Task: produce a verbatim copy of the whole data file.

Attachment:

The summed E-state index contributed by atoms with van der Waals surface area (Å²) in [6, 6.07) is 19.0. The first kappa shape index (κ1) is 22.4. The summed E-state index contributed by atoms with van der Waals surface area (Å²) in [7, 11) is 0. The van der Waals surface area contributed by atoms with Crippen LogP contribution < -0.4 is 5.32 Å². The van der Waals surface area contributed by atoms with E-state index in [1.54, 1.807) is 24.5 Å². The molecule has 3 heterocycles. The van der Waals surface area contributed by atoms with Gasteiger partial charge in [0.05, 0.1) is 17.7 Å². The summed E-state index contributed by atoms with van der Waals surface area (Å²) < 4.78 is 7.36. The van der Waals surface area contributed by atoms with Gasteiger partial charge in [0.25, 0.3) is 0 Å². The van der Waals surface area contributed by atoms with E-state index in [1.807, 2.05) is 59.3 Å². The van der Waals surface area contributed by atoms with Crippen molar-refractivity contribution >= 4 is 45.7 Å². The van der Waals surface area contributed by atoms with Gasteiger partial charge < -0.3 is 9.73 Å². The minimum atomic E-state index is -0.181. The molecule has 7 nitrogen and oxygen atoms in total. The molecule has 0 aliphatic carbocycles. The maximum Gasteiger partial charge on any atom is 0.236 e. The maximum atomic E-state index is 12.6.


The summed E-state index contributed by atoms with van der Waals surface area (Å²) in [6, 6.07) is 19.0. The first kappa shape index (κ1) is 22.4. The summed E-state index contributed by atoms with van der Waals surface area (Å²) in [7, 11) is 0. The van der Waals surface area contributed by atoms with Crippen LogP contribution < -0.4 is 5.32 Å². The van der Waals surface area contributed by atoms with E-state index in [1.54, 1.807) is 24.5 Å². The molecule has 3 heterocycles. The van der Waals surface area contributed by atoms with Gasteiger partial charge in [0.05, 0.1) is 17.7 Å². The summed E-state index contributed by atoms with van der Waals surface area (Å²) < 4.78 is 7.36. The van der Waals surface area contributed by atoms with Gasteiger partial charge in [0.25, 0.3) is 0 Å². The van der Waals surface area contributed by atoms with E-state index in [1.807, 2.05) is 59.3 Å². The van der Waals surface area contributed by atoms with Crippen molar-refractivity contribution >= 4 is 45.7 Å². The van der Waals surface area contributed by atoms with Gasteiger partial charge < -0.3 is 9.73 Å². The minimum atomic E-state index is -0.181. The molecule has 7 nitrogen and oxygen atoms in total. The molecule has 0 aliphatic carbocycles. The maximum Gasteiger partial charge on any atom is 0.236 e. The maximum atomic E-state index is 12.6.